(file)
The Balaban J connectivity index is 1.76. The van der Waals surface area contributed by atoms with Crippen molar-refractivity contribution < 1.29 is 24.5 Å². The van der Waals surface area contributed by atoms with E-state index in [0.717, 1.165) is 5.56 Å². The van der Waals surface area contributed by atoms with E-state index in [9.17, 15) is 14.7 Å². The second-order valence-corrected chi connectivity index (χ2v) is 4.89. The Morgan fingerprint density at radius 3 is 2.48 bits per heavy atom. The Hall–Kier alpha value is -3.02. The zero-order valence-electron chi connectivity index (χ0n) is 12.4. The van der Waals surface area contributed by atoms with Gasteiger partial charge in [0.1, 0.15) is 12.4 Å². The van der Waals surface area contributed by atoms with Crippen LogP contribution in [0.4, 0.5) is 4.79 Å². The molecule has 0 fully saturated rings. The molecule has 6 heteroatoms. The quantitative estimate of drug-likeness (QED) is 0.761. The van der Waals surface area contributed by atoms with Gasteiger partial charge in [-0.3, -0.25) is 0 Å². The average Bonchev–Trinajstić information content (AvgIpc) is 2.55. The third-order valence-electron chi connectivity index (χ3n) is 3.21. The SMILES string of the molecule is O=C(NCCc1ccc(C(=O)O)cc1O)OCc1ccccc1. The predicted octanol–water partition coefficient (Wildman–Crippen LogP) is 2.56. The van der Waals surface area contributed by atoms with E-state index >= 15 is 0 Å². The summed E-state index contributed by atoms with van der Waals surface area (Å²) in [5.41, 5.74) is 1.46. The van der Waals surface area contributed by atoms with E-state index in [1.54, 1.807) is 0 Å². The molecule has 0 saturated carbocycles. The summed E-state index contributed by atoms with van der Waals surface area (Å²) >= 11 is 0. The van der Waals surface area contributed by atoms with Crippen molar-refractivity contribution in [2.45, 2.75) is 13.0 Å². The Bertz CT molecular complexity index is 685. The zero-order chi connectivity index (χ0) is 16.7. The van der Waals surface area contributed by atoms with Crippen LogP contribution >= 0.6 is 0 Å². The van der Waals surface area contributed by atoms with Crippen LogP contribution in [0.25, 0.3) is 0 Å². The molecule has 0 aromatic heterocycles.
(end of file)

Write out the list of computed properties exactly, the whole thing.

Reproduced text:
The Balaban J connectivity index is 1.76. The van der Waals surface area contributed by atoms with Crippen molar-refractivity contribution < 1.29 is 24.5 Å². The van der Waals surface area contributed by atoms with E-state index in [0.717, 1.165) is 5.56 Å². The van der Waals surface area contributed by atoms with E-state index in [9.17, 15) is 14.7 Å². The second-order valence-corrected chi connectivity index (χ2v) is 4.89. The Morgan fingerprint density at radius 3 is 2.48 bits per heavy atom. The Hall–Kier alpha value is -3.02. The zero-order valence-electron chi connectivity index (χ0n) is 12.4. The van der Waals surface area contributed by atoms with Gasteiger partial charge in [0.1, 0.15) is 12.4 Å². The van der Waals surface area contributed by atoms with Crippen LogP contribution in [0.4, 0.5) is 4.79 Å². The molecule has 0 fully saturated rings. The molecule has 6 heteroatoms. The quantitative estimate of drug-likeness (QED) is 0.761. The van der Waals surface area contributed by atoms with Gasteiger partial charge in [-0.3, -0.25) is 0 Å². The average Bonchev–Trinajstić information content (AvgIpc) is 2.55. The third-order valence-electron chi connectivity index (χ3n) is 3.21. The SMILES string of the molecule is O=C(NCCc1ccc(C(=O)O)cc1O)OCc1ccccc1. The predicted octanol–water partition coefficient (Wildman–Crippen LogP) is 2.56. The van der Waals surface area contributed by atoms with E-state index >= 15 is 0 Å². The summed E-state index contributed by atoms with van der Waals surface area (Å²) in [5.41, 5.74) is 1.46. The van der Waals surface area contributed by atoms with E-state index in [1.54, 1.807) is 0 Å². The molecule has 0 saturated carbocycles. The summed E-state index contributed by atoms with van der Waals surface area (Å²) >= 11 is 0. The van der Waals surface area contributed by atoms with Crippen molar-refractivity contribution in [2.45, 2.75) is 13.0 Å². The Bertz CT molecular complexity index is 685. The zero-order chi connectivity index (χ0) is 16.7. The van der Waals surface area contributed by atoms with Crippen LogP contribution >= 0.6 is 0 Å². The van der Waals surface area contributed by atoms with Crippen LogP contribution in [0.25, 0.3) is 0 Å². The molecule has 0 aromatic heterocycles.